So she had entertained someone to a home-cooked meal yesterday and gone to some trouble about it: in his experience women never got out the cookery books for a man they were sure of. But was it the murderer she had cooked for? Or had she been dozing off the effects of the grub and booze when someone else called to cancel her ticket?
‘Guv, come and look at this,’ Atherton called.
He was in the bathroom. Being windowless it had one of those fans that come on with the light. It was as ineffective as they usually are: the room had that sour smell of rancid water you get in towels that have been put away damp. It needed redecoration: the Crystal tiles staggered crazily over the uneven walls, the grouting on its last legs, and the paint on the woodwork was lumpy and peeling. There was a calcium crust around the taps, and the bath and basin were mottled white where the hard water had marked them, which looked particularly nasty since the suite was brown.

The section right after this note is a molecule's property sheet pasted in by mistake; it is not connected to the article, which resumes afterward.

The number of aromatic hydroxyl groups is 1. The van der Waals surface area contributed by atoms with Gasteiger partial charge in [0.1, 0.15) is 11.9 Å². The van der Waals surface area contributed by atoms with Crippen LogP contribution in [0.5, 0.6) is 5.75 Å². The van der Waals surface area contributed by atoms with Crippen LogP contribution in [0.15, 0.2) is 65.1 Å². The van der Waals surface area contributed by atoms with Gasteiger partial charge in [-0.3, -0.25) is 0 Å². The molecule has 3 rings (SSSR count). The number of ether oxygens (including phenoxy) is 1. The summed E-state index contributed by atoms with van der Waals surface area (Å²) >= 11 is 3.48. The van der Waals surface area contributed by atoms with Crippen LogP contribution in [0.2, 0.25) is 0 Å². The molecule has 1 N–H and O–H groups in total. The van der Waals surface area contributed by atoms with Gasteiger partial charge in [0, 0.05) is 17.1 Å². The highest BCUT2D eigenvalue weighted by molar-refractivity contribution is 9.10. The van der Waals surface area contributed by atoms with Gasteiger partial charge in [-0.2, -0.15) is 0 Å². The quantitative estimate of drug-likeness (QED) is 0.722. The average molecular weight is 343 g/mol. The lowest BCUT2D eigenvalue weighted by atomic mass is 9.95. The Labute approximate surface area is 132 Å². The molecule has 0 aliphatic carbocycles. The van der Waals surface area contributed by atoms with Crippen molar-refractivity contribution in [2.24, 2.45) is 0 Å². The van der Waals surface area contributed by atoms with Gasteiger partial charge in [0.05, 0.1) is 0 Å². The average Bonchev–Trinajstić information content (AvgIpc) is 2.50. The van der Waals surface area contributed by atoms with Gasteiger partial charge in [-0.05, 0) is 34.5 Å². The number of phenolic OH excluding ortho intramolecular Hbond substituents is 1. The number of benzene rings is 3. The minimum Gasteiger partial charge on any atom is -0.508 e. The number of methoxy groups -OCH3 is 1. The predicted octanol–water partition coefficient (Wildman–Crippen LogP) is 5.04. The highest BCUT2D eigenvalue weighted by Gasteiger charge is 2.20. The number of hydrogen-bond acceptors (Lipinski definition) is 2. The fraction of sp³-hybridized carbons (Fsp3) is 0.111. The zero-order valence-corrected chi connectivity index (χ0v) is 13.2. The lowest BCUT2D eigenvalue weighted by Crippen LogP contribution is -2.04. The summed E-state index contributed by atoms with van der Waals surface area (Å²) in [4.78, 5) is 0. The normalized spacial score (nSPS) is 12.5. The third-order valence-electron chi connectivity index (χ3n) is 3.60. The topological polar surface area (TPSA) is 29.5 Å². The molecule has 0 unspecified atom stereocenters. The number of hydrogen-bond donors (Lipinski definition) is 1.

‘My whole life just flashed before me,’ Slider said. A brown bath had been the dernier cri when he first married.
There was a washing line strung over the bath, on which hung more undies from a well-known high street store. Naturally she would shop at Marks and Engels, Slider thought. He counted six used towels – on the rail, over the edge of the bath, stretched over the radiator, and ‘hung up on the floor’, as his mother used to say.
‘And the plug hole’s clogged with soapy hair,’ he commented, looking, though not too closely, into the sink.
‘Never mind that, see here,’ Atherton said, and drew back for Slider to look into the lavatory bowl. The sad little rubber ‘o’ of a condom looked back at them.
‘She definitely had company,’ Atherton said.